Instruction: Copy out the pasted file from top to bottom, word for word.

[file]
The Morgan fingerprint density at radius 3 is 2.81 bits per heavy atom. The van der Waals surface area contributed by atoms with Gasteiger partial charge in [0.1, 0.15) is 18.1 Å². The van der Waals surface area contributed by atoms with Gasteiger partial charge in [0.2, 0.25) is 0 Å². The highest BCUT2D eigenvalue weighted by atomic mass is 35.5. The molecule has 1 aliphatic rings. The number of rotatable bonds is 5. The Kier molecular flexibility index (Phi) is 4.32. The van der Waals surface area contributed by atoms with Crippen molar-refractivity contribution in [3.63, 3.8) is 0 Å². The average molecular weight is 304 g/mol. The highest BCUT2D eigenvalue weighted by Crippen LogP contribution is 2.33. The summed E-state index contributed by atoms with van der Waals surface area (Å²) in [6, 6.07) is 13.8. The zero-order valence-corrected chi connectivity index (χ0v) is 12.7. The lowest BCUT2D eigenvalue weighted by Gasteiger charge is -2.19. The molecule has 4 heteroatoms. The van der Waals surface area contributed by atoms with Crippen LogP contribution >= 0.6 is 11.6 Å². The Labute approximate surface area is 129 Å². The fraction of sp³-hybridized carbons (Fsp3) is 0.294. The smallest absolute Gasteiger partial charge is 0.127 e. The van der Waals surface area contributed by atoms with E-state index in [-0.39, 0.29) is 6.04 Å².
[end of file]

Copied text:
The Morgan fingerprint density at radius 3 is 2.81 bits per heavy atom. The van der Waals surface area contributed by atoms with Gasteiger partial charge in [0.1, 0.15) is 18.1 Å². The van der Waals surface area contributed by atoms with Gasteiger partial charge in [0.2, 0.25) is 0 Å². The highest BCUT2D eigenvalue weighted by atomic mass is 35.5. The molecule has 1 aliphatic rings. The number of rotatable bonds is 5. The Kier molecular flexibility index (Phi) is 4.32. The van der Waals surface area contributed by atoms with Crippen molar-refractivity contribution in [3.63, 3.8) is 0 Å². The average molecular weight is 304 g/mol. The highest BCUT2D eigenvalue weighted by Crippen LogP contribution is 2.33. The summed E-state index contributed by atoms with van der Waals surface area (Å²) in [6, 6.07) is 13.8. The zero-order valence-corrected chi connectivity index (χ0v) is 12.7. The lowest BCUT2D eigenvalue weighted by Gasteiger charge is -2.19. The molecule has 4 heteroatoms. The van der Waals surface area contributed by atoms with Crippen LogP contribution >= 0.6 is 11.6 Å². The Labute approximate surface area is 129 Å². The fraction of sp³-hybridized carbons (Fsp3) is 0.294. The smallest absolute Gasteiger partial charge is 0.127 e. The van der Waals surface area contributed by atoms with E-state index in [-0.39, 0.29) is 6.04 Å².